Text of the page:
United States ‘Has In Effect Declared War On Russia’ Former CIA Agent Says


OPINION: This article may contain commentary which reflects the author's opinion.

Former CIA Agent Bryan Dean Wright believes that the United States has already declared war on Russia.

As Russia’s war with Ukraine continues the former CIA agent appeared on Fox News and spoke to host Tucker Carlson about the current state of affairs between the United States and Russia, Mediaite reported.

Civilians face the full wrath of one of the world’s largest militaries, but Ukraine’s fighters are mounting a vigorous defense. None of that would likely be possible without help from the West, as Ukraine is not a particularly wealthy nation.

American-made missiles, weapons ammunition and other crucial pieces of equipment have helped the country halt Russia’s advance.

On Tucker Carlson Tonight, Wright told Carlson that America’s arming of Ukraine equates to a declaration of war.

“The possibility of a hot war are real and getting more real every day,” he said.

A “hot war” as opposed to a “cold war” would involve United States and Russian troops actually shooting at each other.

“What I’m asking America to do tonight is put aside their hatred for Putin or Zelensky, for that matter, or Ukraine or Russia,” he said.


He said that the aid that the United States has been sending to Ukraine is tantamount to a declaration of war.

“Understand that we have in effect declared war against Russia. We have done three things. One, we have crippled their economy. Two, we are shoving in all of these weapons. And, third, this hasn’t gotten a lot of press. We are giving tactical intelligence to the Ukrainian government to put an X on the forehead of a Russian soldier and Russian equipment. Let me say its little differently. Our spies and satellites are helping the Ukrainians kill Russians. So, we have declared war,” he said.

He said that the Pentagon would decide what a war with Russia would look like, but argued that the United States was defeated in Afghanistan by “goat herders.”

“But it involves young people dying and we should also be talking about that, because our people in Washington aren’t going to be the ones sacrificing,” he said.

Last week Russia informed the United States that it considers the American convoys carrying weapons to Ukraine to be legitimate military targets.

“We have warned the U.S. that the U.S.-orchestrated inundation of Ukraine with weapons from some countries is not just a dangerous move, but also an action that makes these convoys legitimate targets,” Russia’s deputy foreign minister Sergey Ryabkov said, The Epoch Times reported.

The U.S. Department of Defense (DoD) declined to comment.

The U.S. State Department didn’t respond to a request for comment.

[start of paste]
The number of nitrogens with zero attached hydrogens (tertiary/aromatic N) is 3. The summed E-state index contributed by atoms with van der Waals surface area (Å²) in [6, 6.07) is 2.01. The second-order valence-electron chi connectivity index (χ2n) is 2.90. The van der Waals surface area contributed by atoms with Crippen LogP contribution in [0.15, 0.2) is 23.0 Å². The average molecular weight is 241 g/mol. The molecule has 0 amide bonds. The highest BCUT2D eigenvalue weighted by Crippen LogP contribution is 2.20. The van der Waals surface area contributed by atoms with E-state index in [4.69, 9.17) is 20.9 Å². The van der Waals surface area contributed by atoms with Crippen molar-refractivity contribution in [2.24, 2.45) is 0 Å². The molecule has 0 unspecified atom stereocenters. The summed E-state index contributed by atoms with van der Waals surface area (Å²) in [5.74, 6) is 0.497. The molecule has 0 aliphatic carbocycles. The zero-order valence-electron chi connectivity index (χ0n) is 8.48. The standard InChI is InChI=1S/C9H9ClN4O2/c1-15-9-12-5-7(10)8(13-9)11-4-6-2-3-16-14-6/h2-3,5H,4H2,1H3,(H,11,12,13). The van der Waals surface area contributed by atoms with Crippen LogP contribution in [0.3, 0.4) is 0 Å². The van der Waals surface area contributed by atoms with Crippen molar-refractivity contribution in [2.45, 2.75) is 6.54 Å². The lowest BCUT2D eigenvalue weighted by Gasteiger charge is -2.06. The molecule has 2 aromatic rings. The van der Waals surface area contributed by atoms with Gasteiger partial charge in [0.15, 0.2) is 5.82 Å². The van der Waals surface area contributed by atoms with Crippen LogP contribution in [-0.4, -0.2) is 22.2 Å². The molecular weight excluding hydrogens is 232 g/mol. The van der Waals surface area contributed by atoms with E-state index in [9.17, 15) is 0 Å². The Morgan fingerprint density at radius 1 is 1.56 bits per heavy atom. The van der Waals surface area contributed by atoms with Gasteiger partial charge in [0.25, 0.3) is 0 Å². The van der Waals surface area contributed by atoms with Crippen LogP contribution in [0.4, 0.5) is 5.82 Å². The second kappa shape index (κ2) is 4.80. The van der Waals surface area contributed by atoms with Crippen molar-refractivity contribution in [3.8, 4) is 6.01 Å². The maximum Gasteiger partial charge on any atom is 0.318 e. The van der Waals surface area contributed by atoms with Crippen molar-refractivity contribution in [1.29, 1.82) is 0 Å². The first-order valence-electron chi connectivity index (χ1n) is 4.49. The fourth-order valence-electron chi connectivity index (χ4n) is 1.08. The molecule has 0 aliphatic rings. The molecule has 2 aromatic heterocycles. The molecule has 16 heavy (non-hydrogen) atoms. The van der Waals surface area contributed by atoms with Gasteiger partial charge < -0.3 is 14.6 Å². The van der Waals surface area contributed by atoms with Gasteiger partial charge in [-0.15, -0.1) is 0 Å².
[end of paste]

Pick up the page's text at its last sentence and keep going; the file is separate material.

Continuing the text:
A senior U.S. defense official told reporters Friday that there had been “no signs” of Russians targeting weapons shipments.

The United States has been providing weapons to Ukraine, including anti-tank and anti-armor missiles.

Ryabkov described such actions as “escalatory.”

“The escalatory component of Washington’s policy absolutely dominates, despite all the incantations that they are extremely responsible people and weigh every step they make,” the deputy foreign minister said.

When he was asked why transferring aircraft from Poland to Ukraine was “high risk,” Pentagon spokesman John Kirby explained how the decision was made.

“Just could you give a little more information about this high-risk assessment? Is there anything that’s in the public realm that you could cite that explains why these combat aircraft transfers will be seen as high risk?” the reporter said.

“And you know, is this a new redline by the U.S. Government about things that it won’t do to support Ukraine? Or is this somehow related to the pre-existing red line about no new troops even in airspace?” he said.

“We’re not drawing a red line here, Phil. We’re giving you an honest assessment of how we came to our conclusions about this particular proposal of MIG-29s, that would be transferred to U.S. custody and then given to Ukraine. That’s what we’re here to talk about,” the spokesman said.

“That’s what — that’s the decision that we made. As I answered to Court, we’re constantly with every decision we’re making, with every piece of material and system that we’re providing. We’re always going through the calculus of the need and the potential risk of providing that need. And we’re going to continue to do that going forward.

“And I’m not going to get into the specifics. The sausage making of how that this particular decision got made. I walked through the three justifications the Secretary is very comfortable with this decision. And with those three justifications, and I’m going to just leave it at that,” he said.

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